Search engine optimisation isn’t exactly new. In fact, some say there is evidence of SEO techniques as far back as the early 1990s. So, why are some brands still getting it wrong?
Let’s be honest, it’s hard work to have to think about SEO all the time. It takes up far more of your time than you had expected it to, plus it often necessitates a fair bit of experimentation before you eventually get it right.
Also, for businesses whose marketing strategy operates outside the world of SEO, it can appear pretty complicated simply from looking in, what with all this talk of ‘link building’ and ‘metadata’.
It’s perhaps for this reason that some businesses are prepared to turn a blind a blind eye to SEO, pointing to their social media marketing success as reason they need not get involved.
However, whilst we’d applaud those winning social media marketing techniques, we’d question why those firms would be willing to forgo realising further sales potential by ignoring SEO.
It’s a cause of frustration for Search Engine Land columnist Trond Lyngbø, who argues the case that some firms are still guilty of merely humouring SEO rather than taking it seriously.
In a blog post for the website, he lists four things about SEO which some businesses leaders still struggle to grasp:
1. SEO needs to be approached holistically
Too often SEO is something of an afterthought, but if it’s going to have a discernible impact it really must be ingrained into everything you do, in respect to marketing.
We can understand if you are only thinking about SEO retrospectively, however, as traditional methods revolved around creating a page structure where target keywords can be integrated. From here, you would then set about the link building process, but times have changed. That’s not to say keywords and link building no longer have a place in the world, just that they are used in different ways.
That’s because search engines are now – quite rightly – tailored for users, not sneaky, loophole-finding SEO marketers. Holistic SEO reflects this shift, placing the focus on how people engage with a particular brand, product and service – which is how Google now ranks businesses.
Those of you who are ahead of the game will straight away identify how this correlates with content marketing, which acts as your great chance to produce material that is of use to search users.
For maximum effect, however, marketers would be wise to implement SEO tactics to develop content that resonates not only with readers but search engines, too. We’ll come back to those tactics at a later date.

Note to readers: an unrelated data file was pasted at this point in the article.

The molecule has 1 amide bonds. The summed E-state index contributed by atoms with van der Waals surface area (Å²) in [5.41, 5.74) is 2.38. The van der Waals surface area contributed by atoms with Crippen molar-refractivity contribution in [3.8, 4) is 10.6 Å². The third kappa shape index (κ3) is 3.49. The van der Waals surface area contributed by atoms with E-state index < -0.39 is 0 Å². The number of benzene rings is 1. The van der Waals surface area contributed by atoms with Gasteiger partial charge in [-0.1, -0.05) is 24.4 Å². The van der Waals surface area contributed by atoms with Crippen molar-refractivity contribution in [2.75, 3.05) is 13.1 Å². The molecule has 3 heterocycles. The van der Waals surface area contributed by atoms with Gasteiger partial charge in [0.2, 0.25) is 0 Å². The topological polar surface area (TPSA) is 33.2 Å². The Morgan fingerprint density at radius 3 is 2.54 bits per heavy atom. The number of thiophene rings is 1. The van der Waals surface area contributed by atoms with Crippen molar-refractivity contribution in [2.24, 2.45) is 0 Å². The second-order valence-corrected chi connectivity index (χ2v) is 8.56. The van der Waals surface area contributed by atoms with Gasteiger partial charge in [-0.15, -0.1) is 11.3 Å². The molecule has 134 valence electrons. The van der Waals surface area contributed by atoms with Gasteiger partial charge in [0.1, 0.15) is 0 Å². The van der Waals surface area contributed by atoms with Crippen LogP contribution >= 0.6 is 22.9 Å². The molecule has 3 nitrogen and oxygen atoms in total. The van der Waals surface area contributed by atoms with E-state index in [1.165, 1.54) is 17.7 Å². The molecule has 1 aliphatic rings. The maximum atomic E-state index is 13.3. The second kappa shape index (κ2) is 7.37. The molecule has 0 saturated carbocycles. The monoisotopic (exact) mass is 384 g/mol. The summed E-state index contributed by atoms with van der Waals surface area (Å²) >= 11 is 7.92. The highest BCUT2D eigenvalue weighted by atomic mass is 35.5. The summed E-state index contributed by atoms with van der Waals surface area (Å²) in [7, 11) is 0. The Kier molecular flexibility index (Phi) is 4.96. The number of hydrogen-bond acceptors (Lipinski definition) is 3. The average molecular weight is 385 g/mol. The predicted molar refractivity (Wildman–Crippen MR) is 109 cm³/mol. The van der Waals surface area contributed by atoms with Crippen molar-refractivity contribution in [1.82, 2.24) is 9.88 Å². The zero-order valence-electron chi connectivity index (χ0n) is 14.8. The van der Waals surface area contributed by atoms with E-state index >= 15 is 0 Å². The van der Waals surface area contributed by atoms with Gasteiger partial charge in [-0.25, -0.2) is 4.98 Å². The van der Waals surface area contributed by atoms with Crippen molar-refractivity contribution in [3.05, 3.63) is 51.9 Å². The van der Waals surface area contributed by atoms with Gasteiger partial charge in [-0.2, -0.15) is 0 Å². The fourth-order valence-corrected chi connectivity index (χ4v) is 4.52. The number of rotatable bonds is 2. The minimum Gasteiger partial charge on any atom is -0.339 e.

2. SEO can’t paper over the cracks
If you’ve got a bad product, don’t expect SEO to be able to come along and save the day. After all, the whole point of SEO, content marketing, social media marketing, etc., is to get your audience to your product pages.
If you’ve spent big money on SEO but aren’t prepared to improve your product, well, good luck with that. Lyngbø claims it won’t be long before what your customers verbalise about your products (or your business as a whole) will influence your visibility on Google.
“The search engine giant wants its users to keep coming back, so it will ultimately strive to suggest only high quality products and services which their users will love,” he explained.
As such, brands that get customers excited to the point of telling others might soon see their website ranking rocket.
No manner of SEO can prompt this sort of “customer delight”; you’ve got to make that happen in your own right first. Make no mistake, though – once you have your house in order, SEO acts as the sealant for your foundations, if that metaphor doesn’t undersell its impact.
3. SEO experts exist for a reason
Some still believe that SEO can be conducted at a click of a mouse in a plug-in’s setting on your website control panel. Perhaps that’s their way of covering up their lack of knowledge about SEO; or maybe more realistically, they know they haven’t got the time to make SEO a priority, so this is their way of sidelining it.
Whilst I understand that all marketing teams have budgets to stick to, isn’t it our job to make our firm’s marketing stronger? Sometimes that involves admitting a lack of expertise in a particular area – organic search, for example – and bringing in some expert help.
You’ll be surprised to discover how quickly an SEO expert can iron out those common errors, such as website code changes that negatively impact SEO, or plug-ins that are dragging your website down to a crawl.
4. Poor planning = search marketing failure
There’ not much to this point, other than to say that you’ll have to be darn lucky to nail SEO without a good deal of planning. By planning I mean taking a look back at last year’s efforts in order to separate the good from the bad methods, and allowing these findings to dictate your strategy for the next 12 months.
However, you aren’t going to be able to decipher the successful from the less-so by simply casting a cursory eye over previous methods, then coming to a conclusion about what devices hit the mark.
Instead, you must actually know what you’re looking at, weeding out the things that don’t matter and being ruthless over your previous methods. You’ll be pleased to hear that there are plenty of SEO review tools out there – you just have to hope you know how to use them. “Where am I going to find the time for that?” I hear you ask – perhaps it’s time you got an extra pair of eyes on it?
For the SEO marketers out there, what myths about SEO do you want to see crushed?